What Is Laser Gum Depigmentation
Just as with skin tones, genetics is the most common reason for darker pigmentation of the gums (i.e., gingival tissue); therefore, certain ethnic groups are more likely to experience darker gum pigmentation than others. While extra pigment in the gums is not indicative of any dysfunction or disease, individuals frequently seek treatment for aesthetic reasons.
A Minimally-Invasive, Economical Solution for Dark Gums: Laser Depigmentation
Previously, options for removing excess pigmentation were pricey, had considerably long recovery times and were rather invasive; however, technological advancements within the dental industry have led to a minimally-invasive, less-expensive alternative treatment, laser gum depigmentation. Dr. William P. Lamas offers this revolutionary treatment at his office in Miami.
Melanin is produced by a group of cells called melanocytes. Melanin is present in individuals with fair skin as well as those with darker skin; however, it is the form of melanin an individual has that determines his or her skin and gum color. There are two forms of melanin: pheomelanin and eumelanin. Eumelanin offers primarily black and brown hues; whereas, pheomelanin appears as yellow and red.
Excess Melanin Production Leads to Darker Gums
Individuals of Middle Eastern or African descent have the eumelanin form of melanin. These individuals are more likely to have areas where excess melanin builds up in their gums than those who have the pheomelanin form of melanin.
Irritants can cause an increase in melanin production: For example, smoking can irritate the gums, leading to a higher production of melanin that results in darker pigmented gingival tissue. Furthermore, certain medications (e.g., minocycline and antimalarial) as well as endocrine disorders like Addison’s disease (which causes darkening of the skin) can lead to an increase in melanin production.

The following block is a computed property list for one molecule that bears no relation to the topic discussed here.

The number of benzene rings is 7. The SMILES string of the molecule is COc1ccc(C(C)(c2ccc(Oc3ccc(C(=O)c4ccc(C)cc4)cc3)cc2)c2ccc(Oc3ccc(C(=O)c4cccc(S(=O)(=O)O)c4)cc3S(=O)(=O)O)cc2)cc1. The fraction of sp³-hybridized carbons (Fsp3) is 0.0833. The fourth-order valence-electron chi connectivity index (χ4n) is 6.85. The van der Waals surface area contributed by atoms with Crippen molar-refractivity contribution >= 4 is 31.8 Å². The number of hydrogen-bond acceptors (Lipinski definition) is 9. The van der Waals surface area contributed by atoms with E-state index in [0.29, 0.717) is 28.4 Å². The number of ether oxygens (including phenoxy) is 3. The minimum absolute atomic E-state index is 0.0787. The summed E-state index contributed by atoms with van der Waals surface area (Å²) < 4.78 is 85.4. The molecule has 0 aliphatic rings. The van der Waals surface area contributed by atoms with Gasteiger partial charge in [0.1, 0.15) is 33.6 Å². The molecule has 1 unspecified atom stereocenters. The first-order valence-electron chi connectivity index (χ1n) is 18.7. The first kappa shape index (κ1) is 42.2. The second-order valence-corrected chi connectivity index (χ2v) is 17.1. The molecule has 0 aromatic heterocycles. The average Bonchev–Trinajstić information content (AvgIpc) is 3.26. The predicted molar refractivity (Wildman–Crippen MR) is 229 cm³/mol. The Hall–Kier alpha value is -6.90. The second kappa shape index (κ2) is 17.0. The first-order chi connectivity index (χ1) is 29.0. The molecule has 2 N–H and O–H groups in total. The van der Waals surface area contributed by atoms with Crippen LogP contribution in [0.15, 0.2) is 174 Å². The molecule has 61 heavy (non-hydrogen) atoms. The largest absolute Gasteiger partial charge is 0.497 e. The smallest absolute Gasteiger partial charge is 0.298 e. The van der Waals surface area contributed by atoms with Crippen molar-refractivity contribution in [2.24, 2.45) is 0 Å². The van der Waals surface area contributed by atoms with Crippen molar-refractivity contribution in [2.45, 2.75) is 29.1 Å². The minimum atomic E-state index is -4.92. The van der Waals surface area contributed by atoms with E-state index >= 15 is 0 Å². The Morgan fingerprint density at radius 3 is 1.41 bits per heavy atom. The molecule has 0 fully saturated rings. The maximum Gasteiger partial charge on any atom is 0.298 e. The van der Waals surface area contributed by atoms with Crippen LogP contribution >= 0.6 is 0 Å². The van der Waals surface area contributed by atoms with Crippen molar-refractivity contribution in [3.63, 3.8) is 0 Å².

Other Reasons a Patient’s Gums May Become Dark
Serious forms of gum disease like acute necrotizing ulcerative gingivitis (i.e., trench mouth) can cause darkened gums.
Sometimes, a darker pigmented area has nothing to do with melanin but is caused by an outside factor: One such factor is referred to as an amalgam tattoo. Amalgam is a group of metals that are mixed together to make crowns and fillings. If any particles become dislodged, they may be visible beneath the skin of the gum; thus, creating the amalgam tattoo. While an amalgam tattoo may appear anywhere inside the mouth, this grey, black or blue patch usually appears right next to a filling.
How Dr. Lamas Addresses Darkened Gums
Dr. William P. Lamas will determine the best way to initially deal with a patient’s darkened gums by finding out why the gums are creating excess melanin:
- If a medication is causing the issue, Dr. Lamas will recommend that the patient look into changing to a different medication that does not have this particular side effect.
- If the patient smokes and his or her gums are darkened due to exposure to tobacco, this is referred to as smoker’s melanosis. Smoker’s melanosis typically occurs in those who have lighter complexions. Once the individual stops smoking, his or her gingival tissue will revert back to its original color; therefore, in a case such as this, Dr. William P. Lamas recommends that his patient explore the various options available to help him or her stop smoking.